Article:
Councilman Kevin Conwell has been a member of Cleveland’s City Council since November 2001, representing Ward 9, which includes the neighborhoods of Glenville and parts of University Circle. He has championed economic development in his ward and has been a vocal activist on social service issues. He advocates for needy families, disabled people, the elderly, and the unemployed.
I had the privilege to speak with Councilman Conwell about development in The Glenville and University Circle areas. He was excited to talk about it and dove right in.
“We’re building 70 houses in the community south of Superior Street, rebuilding the Glenville Community. They range from $140K – $250K (market-rate homes/condos). What stimulates the housing in the Glenville area is University Circle, which is about a four-minute drive from Glenville. University Circle is home to world-renowned museums, prestigious universities, nationally recognized hospitals, eclectic restaurants, beautiful parks, and cozy spaces. So, moving into the Glenville area is tempting and desirable for many.
Along with that is the incentive called The Transformation Initiative DPA. It’s an effort to support the Glenville-Circle North neighborhood of Cleveland. Buyers in this area can qualify for up to $20,000 to purchase their new homes! Some of the criteria for the down payment is:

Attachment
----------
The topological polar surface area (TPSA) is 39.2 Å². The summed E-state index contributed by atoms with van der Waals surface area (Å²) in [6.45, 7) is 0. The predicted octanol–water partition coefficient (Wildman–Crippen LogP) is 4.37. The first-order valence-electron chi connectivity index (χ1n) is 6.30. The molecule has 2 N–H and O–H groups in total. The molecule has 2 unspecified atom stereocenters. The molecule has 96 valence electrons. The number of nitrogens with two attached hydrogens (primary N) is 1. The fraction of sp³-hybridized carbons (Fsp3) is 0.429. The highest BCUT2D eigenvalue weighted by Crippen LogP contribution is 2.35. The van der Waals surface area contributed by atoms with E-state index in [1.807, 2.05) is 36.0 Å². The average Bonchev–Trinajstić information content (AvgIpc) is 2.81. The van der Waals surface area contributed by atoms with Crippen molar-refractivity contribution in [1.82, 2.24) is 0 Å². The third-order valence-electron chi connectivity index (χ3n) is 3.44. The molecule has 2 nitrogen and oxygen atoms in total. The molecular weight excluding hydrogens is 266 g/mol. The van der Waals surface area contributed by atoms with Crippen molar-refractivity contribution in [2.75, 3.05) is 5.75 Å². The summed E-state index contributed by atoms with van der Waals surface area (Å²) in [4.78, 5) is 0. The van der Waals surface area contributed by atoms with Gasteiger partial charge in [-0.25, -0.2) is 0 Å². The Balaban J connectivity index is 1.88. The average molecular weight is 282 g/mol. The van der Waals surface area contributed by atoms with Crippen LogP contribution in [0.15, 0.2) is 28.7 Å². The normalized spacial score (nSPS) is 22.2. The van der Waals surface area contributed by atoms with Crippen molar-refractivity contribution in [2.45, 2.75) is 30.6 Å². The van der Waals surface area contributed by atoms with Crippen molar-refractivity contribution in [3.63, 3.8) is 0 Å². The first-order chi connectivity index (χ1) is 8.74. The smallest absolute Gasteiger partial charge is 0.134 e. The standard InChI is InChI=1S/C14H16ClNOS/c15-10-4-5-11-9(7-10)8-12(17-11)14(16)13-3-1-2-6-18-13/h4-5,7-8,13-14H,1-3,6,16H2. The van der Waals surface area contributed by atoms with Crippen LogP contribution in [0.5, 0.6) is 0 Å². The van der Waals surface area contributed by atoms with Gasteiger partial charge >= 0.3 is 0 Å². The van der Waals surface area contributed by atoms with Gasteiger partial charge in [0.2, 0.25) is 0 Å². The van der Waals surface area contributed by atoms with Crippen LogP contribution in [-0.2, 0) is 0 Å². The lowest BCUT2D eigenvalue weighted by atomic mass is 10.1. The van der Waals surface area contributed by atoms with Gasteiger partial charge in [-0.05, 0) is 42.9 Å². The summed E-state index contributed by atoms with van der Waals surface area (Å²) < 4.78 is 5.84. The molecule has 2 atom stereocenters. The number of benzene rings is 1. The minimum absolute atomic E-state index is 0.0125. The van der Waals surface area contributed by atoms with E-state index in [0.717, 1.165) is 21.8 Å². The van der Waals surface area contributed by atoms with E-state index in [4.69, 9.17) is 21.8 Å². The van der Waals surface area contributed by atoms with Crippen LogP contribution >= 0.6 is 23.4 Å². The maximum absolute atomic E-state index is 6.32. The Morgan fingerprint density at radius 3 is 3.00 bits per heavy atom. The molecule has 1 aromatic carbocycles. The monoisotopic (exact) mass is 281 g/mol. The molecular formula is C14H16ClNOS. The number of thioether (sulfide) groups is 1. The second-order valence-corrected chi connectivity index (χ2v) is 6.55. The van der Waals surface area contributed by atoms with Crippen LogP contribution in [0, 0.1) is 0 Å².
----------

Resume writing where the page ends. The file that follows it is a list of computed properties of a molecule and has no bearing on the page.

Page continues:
- Eligible homes must be located in the Glenville-Circle North neighborhood of Cleveland.
- Homes must be fully renovated or in new construction.
- There are no income restrictions for buyers to participate.
- Buyers must be bankable and secure a first mortgage from a private lender.
- Buyers must occupy the home for five years after the sale.
- The $20,000 down payment assistance will be provided to the buyer as a 0% deferred second mortgage, forgiven five years.
So now people are living in the neighborhood and walking to work. There’s also a diverse group of people moving in the area. Additionally, they are getting to erect 20 more townhouses in addition to the 70 on Orville and Lee. Finally, they will raze the Harry E. Davis Middle School. The plan is to build a community center and a resource center.
East 105th Street, a major artery in the community, will be rehabilitated to include replacing water mains, repairing curbs and sidewalks, installing new drainage, and a complete resurfacing with asphalt. There will also be new LED street lighting. This rehab will make it a walkable community. The cost for that renovation is approximately $14 million. The entire project will take two years. It began in January 2020, and now on it’s into the 2nd phase.
Glen Village also has a $15 million business incubator and residential complex. All the businesses in Glen Village are Black-owned, with resident dwellings on top of them.
Factor in the Fisher House, which is a refuge for families of Vets seeking VA treatment, and you can agree that Councilman Kevin Conwell, who represents The Glenville area, is a man committed to his communities.
I asked Councilman Conwell what his primary focus was. He had a ready answer. “My focus on African American businesses is to build African American wealth and make Glen Village a more diverse community and make it seamless with University Circle.”